Mark Morris is a British genre writer whose work you will almost certainly at some point have encountered before. At least if you have even the slightest interest in science fiction, horror or fantasy. Having launched his career as a horror author in the late ‘80s – since then producing over twenty-five novels -- Morris has gone on to edit various award-winning essay collections and short story anthologies relating to the genre, and has recently written several film novelisations, one of them an update of the classic 1970s Hammer flick “Vampire Circus” and the other the official movie tie-in for Darren Aronofsky’s Biblical blockbuster “Noah”. Even if you weren’t consciously aware of the name before now, you may well have been exposed to some of Morris’s work without realising it. He has penned four novels in BBC Books’ popular Doctor Who range, written another based on the now-defunct BBC spin-off series “Torchwood”, and contributed to the recent WHO short story collection, “Tales of Trenzalore”. His involvement in the world of The Doctor extends even further to his having authored scripts for several plays in the much-loved “Jago and Litefoot” Big Finish audio collection series … and he’s written a “Hell Boy” novel to boot!
This is an author who is, then, quite simply steeped in modern horror and science fiction in all its literary, cinematic and televised forms – a fact one gradually gleans from browsing his newest offering, unleashed in paperback by Titan Books this October: “The Wolves of London” is Book One of an original horror fantasy trilogy called “Obsidian Heart”, created by Morris, and that Titan will be publishing over the course of the next three years. Initially mostly set in some of the less salubrious regions of modern day London, the story appears at first glance to be more a gritty tale of urban crime and inner city survival than the compellingly outlandish nightmare fantasy it eventually ends up developing into. But there’s a little bit of something to satisfy every genre fan’s particular tastes included here somewhere, it seems -- from grotesque bizarro steampunk and macabre SF fantasy, to tricksy time travelling mystery; the book reads at times like a contemporary update of the plot from “The Man Who Knew Too Much” filtered through the imaginative worlds of Clive Barker’s early horror fiction or Don Coscarelli’s “Phantasm” film series.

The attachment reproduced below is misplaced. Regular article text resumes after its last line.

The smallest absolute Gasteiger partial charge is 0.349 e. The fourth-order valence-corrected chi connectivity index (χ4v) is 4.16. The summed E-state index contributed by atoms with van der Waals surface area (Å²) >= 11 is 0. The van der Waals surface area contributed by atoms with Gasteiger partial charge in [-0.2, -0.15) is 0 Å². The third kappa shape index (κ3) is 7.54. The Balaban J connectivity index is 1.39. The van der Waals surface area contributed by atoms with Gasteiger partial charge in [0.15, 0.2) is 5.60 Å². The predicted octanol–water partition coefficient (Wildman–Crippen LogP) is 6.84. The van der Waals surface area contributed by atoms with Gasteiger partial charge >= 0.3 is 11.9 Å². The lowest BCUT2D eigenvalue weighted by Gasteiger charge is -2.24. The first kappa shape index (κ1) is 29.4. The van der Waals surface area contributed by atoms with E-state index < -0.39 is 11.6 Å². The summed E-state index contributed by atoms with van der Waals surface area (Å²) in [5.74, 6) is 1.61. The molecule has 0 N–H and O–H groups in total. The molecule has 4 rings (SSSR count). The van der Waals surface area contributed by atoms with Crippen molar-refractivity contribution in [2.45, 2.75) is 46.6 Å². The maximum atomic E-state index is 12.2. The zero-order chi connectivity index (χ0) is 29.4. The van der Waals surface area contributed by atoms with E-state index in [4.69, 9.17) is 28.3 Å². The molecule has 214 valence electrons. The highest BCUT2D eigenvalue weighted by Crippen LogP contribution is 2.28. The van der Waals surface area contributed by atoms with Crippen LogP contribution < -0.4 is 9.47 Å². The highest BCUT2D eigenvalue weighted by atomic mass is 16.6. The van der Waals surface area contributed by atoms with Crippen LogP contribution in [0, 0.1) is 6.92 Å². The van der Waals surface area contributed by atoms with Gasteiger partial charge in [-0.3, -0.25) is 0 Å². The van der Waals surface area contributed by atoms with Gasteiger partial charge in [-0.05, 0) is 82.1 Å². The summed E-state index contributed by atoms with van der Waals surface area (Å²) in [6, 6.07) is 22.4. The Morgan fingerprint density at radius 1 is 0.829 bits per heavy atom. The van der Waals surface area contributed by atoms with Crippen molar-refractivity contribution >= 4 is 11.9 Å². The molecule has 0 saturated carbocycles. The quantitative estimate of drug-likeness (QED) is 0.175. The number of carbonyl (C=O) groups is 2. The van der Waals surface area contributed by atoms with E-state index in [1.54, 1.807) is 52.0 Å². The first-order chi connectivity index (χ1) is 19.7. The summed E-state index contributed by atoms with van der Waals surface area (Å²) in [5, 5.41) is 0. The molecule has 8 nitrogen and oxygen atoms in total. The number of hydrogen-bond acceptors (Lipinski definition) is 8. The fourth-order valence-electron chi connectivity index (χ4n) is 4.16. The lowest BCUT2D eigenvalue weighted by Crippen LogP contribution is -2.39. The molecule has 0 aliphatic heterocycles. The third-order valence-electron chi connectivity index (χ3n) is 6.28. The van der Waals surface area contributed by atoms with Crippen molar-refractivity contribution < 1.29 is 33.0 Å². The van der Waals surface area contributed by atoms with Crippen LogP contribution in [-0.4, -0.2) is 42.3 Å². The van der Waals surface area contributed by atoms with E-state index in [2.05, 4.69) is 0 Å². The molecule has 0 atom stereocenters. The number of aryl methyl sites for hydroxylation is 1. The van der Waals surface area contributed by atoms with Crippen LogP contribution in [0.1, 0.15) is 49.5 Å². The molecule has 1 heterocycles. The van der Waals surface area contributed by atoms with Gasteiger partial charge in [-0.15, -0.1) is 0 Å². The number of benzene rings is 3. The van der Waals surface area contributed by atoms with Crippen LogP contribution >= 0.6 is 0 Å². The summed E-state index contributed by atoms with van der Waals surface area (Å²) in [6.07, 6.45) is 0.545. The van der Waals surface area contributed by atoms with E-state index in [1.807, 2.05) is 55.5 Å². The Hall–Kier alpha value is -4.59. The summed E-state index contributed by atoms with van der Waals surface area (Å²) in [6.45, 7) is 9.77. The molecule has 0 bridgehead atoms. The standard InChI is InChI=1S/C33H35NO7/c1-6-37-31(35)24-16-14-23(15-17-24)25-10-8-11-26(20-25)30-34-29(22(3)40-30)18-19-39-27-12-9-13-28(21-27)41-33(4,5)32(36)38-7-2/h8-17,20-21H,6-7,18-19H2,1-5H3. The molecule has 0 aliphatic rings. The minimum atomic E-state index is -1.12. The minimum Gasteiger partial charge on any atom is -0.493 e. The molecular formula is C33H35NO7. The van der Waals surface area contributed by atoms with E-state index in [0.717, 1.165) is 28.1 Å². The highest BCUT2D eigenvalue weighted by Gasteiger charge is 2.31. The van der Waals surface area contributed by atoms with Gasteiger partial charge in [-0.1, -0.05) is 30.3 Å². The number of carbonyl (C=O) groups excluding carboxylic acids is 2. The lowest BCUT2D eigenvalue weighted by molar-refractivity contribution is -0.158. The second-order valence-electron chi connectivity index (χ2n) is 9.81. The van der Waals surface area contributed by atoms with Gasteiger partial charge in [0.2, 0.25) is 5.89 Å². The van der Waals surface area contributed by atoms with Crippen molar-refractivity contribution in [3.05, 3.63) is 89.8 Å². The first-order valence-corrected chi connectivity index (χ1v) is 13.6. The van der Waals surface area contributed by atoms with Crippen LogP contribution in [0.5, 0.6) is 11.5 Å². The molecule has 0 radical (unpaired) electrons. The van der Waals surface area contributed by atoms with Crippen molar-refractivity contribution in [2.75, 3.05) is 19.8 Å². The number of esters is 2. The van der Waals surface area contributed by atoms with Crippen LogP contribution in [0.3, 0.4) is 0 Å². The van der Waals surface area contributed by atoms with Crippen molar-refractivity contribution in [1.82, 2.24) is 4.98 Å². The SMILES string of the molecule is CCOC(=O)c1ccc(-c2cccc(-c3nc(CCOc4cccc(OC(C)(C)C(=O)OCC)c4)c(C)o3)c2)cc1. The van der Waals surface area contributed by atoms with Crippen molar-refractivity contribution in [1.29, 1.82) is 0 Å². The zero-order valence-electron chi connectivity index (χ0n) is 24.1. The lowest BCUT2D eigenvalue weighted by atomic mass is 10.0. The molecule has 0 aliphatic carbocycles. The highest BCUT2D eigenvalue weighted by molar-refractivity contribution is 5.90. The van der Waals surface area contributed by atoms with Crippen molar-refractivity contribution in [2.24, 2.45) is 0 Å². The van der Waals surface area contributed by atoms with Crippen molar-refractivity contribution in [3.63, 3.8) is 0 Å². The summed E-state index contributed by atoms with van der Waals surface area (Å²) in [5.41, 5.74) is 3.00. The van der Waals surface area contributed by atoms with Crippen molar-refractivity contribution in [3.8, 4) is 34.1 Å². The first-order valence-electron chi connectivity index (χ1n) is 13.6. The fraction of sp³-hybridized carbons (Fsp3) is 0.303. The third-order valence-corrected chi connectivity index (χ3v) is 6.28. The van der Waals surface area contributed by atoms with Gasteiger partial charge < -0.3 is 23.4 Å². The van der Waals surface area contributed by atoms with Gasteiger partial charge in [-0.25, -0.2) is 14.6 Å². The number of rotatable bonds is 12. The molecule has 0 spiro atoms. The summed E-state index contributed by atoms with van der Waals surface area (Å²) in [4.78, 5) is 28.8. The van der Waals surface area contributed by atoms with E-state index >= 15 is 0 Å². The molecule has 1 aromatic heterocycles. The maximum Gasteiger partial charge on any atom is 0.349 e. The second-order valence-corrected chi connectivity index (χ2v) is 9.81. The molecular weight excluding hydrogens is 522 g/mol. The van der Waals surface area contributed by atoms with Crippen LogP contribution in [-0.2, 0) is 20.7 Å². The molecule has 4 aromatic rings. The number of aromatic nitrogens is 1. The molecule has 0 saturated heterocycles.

But “The Wolves of London” mainly sees Morris introducing us to his main character (and the book’s narrator): one Alex Locke --a reformed convict turned psychology lecturer -- while setting in motion and delineating the very raw emotional dilemma that will continue to motivate Alex’s actions throughout all the stranger episodes that come to transpire during this first tense instalment, propelling him through all sorts of unearthly and previously undreamt of realms of horror. Being the first book in a trilogy, this one is of course also the instalment that sets all the main plot-related plates spinning, although we will be required to stick with the trilogy and stay tuned for forthcoming volumes in order to find out where those plates eventually end up falling … for this is very much the first entry in what is going to be a resolutely episodic story split across three volumes, rather than a stand-alone novel that kicks off a related series -- so be warned: you are going to find yourself intrigued enough by the end of this first volume to want to know what comes next, but frustrated that you’re going to have to wait at least another twelve months to find out!
The story begins in 1996, when Alex is just nineteen-years-old and sick of being confined to Bedsit Land, where he merely scrapes an existence in order to keep up the welfare payments on his three-year-old daughter, Candice (the result of a drunken teenage encounter in a pub toilet). Alex recalls how his younger self was first tempted to enter the sordid, amoral world of armed robbery by one of his deadbeat mates: he and this 'friend' of his soon found themselves in over their heads when they become involved in a plot to ambush a wages van belonging to the owner of a chain of small supermarkets in the Hackney area. The hold-up gets predictably violent due to the involvement of a hardened criminal in the small gang behind the heist. And it doesn’t take too long for the perpetrators to be rounded up and for Alex to find himself doing time in Pentonville.
We can tell, though, from the articulate and self-aware voice narrating this early episode in the story, that the Alex of the future who goes on to tell the story we are now reading will one day stop being the petty teenage criminal who’s resigned to living out his days in an environment defined only by the general population’s casual acceptance of burglary, shoplifting and drug dealing as everyday facts of life. Indeed, Alex later tells us himself how he went on to use prison as a wake-up call; how he assiduously set about bettering himself during his term behind bars; earning himself a psychology degree and -- after doing his time and leaving prison -- getting a teaching job at an East London college.